The Missing Piece Project envisions a nationwide, coordinated, mass dedication of objects at the Vietnam Veterans Memorial of Washington DC (the Wall) by Vietnamese, Lao, Hmong, Cambodian, and other communities still affected today by the legacy of the conflict in Southeast Asia, allowing these communities to reclaim their past experiences, history, and memories, on their own terms. The collective dedication will take place on the 45th anniversary of the “end” of the Vietnam War on April 30, 2020. A pilot version of the project occured on April 30, 2018, with a small dedication of objects from the VietUnity-Los Angeles community. In coming years we aim to expand the project to be more inclusive of the diverse communities affected by the war.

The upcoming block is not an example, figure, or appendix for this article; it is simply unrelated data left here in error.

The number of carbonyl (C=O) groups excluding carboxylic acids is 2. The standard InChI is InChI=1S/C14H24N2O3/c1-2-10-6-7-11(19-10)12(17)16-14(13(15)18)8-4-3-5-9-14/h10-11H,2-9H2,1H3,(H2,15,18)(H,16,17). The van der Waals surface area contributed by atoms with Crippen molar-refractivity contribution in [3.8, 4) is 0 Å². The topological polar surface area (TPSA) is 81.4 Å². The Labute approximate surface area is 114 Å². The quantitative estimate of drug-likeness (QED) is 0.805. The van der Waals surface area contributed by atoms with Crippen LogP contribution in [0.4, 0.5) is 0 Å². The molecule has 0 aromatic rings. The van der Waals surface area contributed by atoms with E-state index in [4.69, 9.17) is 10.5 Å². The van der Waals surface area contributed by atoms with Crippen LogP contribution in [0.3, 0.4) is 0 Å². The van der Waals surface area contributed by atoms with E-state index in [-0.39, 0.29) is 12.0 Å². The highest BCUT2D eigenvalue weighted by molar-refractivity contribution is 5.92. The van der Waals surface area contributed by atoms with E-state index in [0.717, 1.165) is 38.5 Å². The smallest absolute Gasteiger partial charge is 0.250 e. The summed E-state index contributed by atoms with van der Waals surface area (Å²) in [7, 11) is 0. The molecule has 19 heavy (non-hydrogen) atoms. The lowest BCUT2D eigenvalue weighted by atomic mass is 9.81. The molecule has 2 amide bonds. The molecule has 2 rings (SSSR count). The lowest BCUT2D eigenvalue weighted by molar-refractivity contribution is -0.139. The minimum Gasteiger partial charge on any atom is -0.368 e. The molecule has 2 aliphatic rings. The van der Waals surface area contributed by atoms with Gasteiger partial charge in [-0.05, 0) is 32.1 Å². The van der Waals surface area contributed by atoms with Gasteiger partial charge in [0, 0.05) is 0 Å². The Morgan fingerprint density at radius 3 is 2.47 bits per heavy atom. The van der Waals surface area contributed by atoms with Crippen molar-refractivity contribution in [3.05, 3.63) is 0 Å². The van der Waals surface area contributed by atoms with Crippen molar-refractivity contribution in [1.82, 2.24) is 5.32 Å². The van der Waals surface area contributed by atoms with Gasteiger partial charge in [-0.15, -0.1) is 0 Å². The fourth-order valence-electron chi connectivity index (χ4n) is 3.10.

The Wall has been hailed as a profound site of healing for those who visit. Visitors often leave items at the Wall dedicated to fallen loved ones, or in an attempt to let go of traumatic experiences. Since its opening in 1982, national park rangers have collected all items left at the Wall, which are catalogued and stored in a national archive. However, during a visit to the archive in 2015, with the help of archive staff, we found only 6 items that had been left at the Wall by members of the Vietnamese refugee community, out of hundreds of thousands. Why has the Vietnamese refugee community not been included in this public memorial? What other communities who have been affected by the conflict in Southeast Asia are missing from this history? Has there been an explicit (the names of your dead are not here) and/or implicit (this space is not for you, don’t leave your items here) exclusion of these voices from this national memorial? This project carves out space for the collective engagement of diverse voices affected by the war in Southeast Asia in this public, nationally recognized memorial.